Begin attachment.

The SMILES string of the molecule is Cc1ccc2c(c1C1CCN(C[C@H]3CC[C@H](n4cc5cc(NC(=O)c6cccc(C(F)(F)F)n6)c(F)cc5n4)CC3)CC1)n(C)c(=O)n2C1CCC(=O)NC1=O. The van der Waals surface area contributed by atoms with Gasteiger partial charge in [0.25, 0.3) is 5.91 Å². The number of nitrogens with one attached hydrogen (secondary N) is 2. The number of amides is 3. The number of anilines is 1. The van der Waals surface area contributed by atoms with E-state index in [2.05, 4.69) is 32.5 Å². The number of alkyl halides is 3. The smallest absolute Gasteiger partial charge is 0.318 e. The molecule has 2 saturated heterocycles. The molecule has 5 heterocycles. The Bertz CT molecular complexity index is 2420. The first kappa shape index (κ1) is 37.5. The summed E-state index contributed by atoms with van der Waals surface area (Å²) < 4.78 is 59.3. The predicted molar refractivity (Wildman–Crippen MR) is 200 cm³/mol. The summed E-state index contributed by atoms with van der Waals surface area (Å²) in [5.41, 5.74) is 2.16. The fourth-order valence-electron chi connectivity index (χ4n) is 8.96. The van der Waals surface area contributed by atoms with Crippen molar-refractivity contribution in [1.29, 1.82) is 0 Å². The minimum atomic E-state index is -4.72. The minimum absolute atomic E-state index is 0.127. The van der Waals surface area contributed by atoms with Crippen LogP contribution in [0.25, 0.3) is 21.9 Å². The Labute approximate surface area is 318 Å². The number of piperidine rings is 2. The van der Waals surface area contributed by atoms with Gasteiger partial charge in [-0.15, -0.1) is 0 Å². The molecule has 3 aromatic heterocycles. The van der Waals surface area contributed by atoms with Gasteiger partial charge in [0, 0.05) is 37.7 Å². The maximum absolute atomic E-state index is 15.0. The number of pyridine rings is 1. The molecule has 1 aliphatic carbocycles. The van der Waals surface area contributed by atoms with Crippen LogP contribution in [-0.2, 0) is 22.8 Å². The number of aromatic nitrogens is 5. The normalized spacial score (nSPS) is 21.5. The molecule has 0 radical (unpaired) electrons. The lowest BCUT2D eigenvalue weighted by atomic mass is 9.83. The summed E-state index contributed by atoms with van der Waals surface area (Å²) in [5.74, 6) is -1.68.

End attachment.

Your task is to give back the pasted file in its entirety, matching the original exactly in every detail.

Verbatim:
The SMILES string of the molecule is Cc1ccc2c(c1C1CCN(C[C@H]3CC[C@H](n4cc5cc(NC(=O)c6cccc(C(F)(F)F)n6)c(F)cc5n4)CC3)CC1)n(C)c(=O)n2C1CCC(=O)NC1=O. The van der Waals surface area contributed by atoms with Gasteiger partial charge in [0.25, 0.3) is 5.91 Å². The number of nitrogens with one attached hydrogen (secondary N) is 2. The number of amides is 3. The number of anilines is 1. The van der Waals surface area contributed by atoms with E-state index in [2.05, 4.69) is 32.5 Å². The number of alkyl halides is 3. The smallest absolute Gasteiger partial charge is 0.318 e. The molecule has 2 saturated heterocycles. The molecule has 5 heterocycles. The Bertz CT molecular complexity index is 2420. The first kappa shape index (κ1) is 37.5. The summed E-state index contributed by atoms with van der Waals surface area (Å²) < 4.78 is 59.3. The predicted molar refractivity (Wildman–Crippen MR) is 200 cm³/mol. The summed E-state index contributed by atoms with van der Waals surface area (Å²) in [5.41, 5.74) is 2.16. The fourth-order valence-electron chi connectivity index (χ4n) is 8.96. The van der Waals surface area contributed by atoms with Crippen molar-refractivity contribution in [1.29, 1.82) is 0 Å². The minimum atomic E-state index is -4.72. The minimum absolute atomic E-state index is 0.127. The van der Waals surface area contributed by atoms with Crippen LogP contribution in [0.25, 0.3) is 21.9 Å². The Labute approximate surface area is 318 Å². The number of piperidine rings is 2. The van der Waals surface area contributed by atoms with Gasteiger partial charge in [-0.15, -0.1) is 0 Å². The molecule has 3 aromatic heterocycles. The van der Waals surface area contributed by atoms with Gasteiger partial charge in [0, 0.05) is 37.7 Å². The maximum absolute atomic E-state index is 15.0. The number of pyridine rings is 1. The molecule has 1 aliphatic carbocycles. The van der Waals surface area contributed by atoms with Crippen LogP contribution in [-0.2, 0) is 22.8 Å². The number of aromatic nitrogens is 5. The normalized spacial score (nSPS) is 21.5. The molecule has 0 radical (unpaired) electrons. The lowest BCUT2D eigenvalue weighted by atomic mass is 9.83. The summed E-state index contributed by atoms with van der Waals surface area (Å²) in [5.74, 6) is -1.68.